Federal judges yesterday rejected an environmental challenge to a major wind farm in Southern California.
The 9th U.S. Circuit Court of Appeals ruled that environmental groups including the Desert Protective Council had not shown that the Bureau of Land Management acted arbitrarily in greenlighting the Ocotillo Wind Energy Facility project in the desert east of San Diego.
BLM in May 2012 signed off on San Francisco-based Pattern Energy Group Inc.’s plan to build 112 wind turbines on more than 10,000 acres of federal land.
Environmental groups quickly sued to block construction of the project, but that effort was dismissed in federal district court.
The San Francisco-based 9th Circuit today affirmed that decision in one of several cases challenging the wind farm. It did not rule in the other cases.
In a short order, the three-judge panel said BLM did not violate the National Environmental Policy Act, or NEPA, as the environmentalists claimed, because BLM “sufficiently evaluated and disclosed the environmental impacts of the Ocotillo wind energy project.”
The Desert Protective Council’s case was one of three involving the Ocotillo project. The 9th Circuit heard arguments in all of them less than three weeks ago.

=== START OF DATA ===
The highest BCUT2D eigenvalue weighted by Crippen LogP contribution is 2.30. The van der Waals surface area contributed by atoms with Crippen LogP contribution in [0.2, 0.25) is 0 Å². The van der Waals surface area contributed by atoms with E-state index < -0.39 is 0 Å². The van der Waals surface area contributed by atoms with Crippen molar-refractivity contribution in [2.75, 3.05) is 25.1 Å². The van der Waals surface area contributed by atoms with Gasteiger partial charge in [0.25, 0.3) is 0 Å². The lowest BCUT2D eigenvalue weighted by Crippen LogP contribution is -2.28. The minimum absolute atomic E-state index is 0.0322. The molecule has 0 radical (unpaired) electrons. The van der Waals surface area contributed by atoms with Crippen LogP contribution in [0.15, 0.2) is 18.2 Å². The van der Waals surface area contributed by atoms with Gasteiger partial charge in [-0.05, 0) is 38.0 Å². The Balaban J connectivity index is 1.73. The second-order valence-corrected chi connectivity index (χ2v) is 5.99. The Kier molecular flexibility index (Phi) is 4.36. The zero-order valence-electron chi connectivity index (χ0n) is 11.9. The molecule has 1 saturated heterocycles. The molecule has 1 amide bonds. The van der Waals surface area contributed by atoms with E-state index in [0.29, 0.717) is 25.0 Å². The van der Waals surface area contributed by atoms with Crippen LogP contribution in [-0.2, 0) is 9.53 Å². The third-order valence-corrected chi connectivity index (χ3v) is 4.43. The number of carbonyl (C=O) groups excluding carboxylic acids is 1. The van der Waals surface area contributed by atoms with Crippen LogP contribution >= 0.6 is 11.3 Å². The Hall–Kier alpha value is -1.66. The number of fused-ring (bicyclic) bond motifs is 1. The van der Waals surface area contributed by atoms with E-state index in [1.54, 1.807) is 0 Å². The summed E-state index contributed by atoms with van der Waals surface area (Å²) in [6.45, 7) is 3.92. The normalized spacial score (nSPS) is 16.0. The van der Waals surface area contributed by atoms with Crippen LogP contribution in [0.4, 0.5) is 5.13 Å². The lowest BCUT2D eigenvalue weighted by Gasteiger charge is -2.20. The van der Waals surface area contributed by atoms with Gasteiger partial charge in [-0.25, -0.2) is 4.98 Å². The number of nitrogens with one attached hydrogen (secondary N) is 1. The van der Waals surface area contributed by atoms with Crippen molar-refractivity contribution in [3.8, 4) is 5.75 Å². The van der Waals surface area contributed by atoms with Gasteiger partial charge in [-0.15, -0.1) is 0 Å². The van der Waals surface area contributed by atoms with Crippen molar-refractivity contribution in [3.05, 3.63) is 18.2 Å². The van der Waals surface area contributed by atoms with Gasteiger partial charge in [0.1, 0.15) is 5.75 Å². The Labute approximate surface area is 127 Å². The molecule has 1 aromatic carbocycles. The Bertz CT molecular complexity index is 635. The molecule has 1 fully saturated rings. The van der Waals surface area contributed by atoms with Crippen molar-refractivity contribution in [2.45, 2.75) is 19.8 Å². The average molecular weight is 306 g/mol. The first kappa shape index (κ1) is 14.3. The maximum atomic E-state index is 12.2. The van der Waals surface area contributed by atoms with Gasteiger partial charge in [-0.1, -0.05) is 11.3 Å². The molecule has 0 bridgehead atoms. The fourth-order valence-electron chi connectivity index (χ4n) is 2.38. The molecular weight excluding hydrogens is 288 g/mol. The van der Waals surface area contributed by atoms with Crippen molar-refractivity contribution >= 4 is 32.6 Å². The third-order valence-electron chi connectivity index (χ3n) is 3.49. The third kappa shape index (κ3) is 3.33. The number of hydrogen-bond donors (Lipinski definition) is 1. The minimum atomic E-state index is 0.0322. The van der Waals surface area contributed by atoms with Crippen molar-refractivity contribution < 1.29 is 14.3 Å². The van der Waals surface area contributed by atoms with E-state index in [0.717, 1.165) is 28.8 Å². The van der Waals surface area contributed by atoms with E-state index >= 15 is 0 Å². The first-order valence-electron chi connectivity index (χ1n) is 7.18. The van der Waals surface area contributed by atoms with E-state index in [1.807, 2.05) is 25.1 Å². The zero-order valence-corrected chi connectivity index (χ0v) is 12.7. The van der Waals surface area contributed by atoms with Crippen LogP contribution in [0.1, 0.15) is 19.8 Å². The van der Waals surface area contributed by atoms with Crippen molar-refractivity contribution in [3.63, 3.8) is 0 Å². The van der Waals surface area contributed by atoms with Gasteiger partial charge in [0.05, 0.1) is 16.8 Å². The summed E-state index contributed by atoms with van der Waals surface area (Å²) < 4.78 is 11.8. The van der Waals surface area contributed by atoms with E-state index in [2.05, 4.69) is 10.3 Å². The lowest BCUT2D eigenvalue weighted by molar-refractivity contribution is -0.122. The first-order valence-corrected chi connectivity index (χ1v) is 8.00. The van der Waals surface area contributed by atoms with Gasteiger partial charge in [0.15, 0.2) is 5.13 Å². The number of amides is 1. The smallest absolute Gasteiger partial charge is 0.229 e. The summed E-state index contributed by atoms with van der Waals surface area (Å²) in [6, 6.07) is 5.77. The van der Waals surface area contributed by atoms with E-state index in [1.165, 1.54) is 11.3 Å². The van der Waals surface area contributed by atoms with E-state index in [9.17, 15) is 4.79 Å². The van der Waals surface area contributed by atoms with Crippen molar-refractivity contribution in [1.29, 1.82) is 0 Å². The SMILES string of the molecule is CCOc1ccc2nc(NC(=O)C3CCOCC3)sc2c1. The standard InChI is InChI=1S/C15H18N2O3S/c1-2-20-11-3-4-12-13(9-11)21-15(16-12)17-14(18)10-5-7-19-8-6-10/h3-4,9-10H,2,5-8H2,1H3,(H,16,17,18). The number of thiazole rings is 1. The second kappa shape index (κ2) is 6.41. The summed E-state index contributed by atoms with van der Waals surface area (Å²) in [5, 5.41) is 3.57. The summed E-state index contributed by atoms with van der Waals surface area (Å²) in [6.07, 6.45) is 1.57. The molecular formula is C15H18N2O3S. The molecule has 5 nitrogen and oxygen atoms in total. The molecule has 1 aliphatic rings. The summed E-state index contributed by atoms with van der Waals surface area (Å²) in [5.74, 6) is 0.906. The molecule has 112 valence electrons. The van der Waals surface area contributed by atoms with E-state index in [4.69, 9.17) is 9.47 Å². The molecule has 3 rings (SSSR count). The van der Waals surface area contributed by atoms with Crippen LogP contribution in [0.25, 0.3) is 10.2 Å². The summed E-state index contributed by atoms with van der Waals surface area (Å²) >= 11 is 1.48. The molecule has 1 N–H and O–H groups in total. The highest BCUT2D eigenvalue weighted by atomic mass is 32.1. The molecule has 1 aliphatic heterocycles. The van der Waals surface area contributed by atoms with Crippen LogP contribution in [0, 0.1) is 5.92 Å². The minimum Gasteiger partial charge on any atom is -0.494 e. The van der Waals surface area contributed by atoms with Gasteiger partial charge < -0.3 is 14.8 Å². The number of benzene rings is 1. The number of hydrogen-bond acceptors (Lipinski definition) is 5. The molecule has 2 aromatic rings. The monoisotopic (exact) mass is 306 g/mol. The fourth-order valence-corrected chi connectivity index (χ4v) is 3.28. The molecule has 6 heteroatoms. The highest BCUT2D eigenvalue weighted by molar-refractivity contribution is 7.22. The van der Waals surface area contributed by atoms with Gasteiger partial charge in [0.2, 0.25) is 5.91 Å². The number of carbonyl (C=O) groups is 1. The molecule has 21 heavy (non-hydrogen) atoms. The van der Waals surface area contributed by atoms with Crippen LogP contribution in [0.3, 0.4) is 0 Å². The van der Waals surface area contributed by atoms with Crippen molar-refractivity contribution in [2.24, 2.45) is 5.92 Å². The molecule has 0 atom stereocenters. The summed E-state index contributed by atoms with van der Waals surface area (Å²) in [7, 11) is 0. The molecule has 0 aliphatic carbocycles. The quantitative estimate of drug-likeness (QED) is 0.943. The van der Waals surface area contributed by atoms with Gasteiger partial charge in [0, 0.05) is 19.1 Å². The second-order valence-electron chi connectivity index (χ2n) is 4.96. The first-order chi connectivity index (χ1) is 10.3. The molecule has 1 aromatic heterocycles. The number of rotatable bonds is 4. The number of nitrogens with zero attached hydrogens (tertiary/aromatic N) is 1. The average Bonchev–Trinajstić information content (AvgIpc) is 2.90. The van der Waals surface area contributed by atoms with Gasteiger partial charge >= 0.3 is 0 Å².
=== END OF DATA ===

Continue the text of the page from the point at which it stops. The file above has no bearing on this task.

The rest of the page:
Each case raises environmental concerns about the impact of the project on wildlife, as well as BLM’s decision to grant the right of way to build the project on public lands (E&ENews PM, Nov. 3).
The Desert Protective Council case specifically questioned BLM’s reliance on 34 studies on raptors to evaluate the project’s impact on all birds.
But the 9th Circuit said the group failed to raise those concerns in the administrative process before suing. The court similarly deferred to BLM’s decisionmaking in granting the right of way for the project.
The wind farm went online in December 2012 and has been touted by the Obama administration as one of the roughly 60 renewable energy projects it has approved. The administration’s goal is 10,000 megawatts of renewable energy projects by the end of the year.
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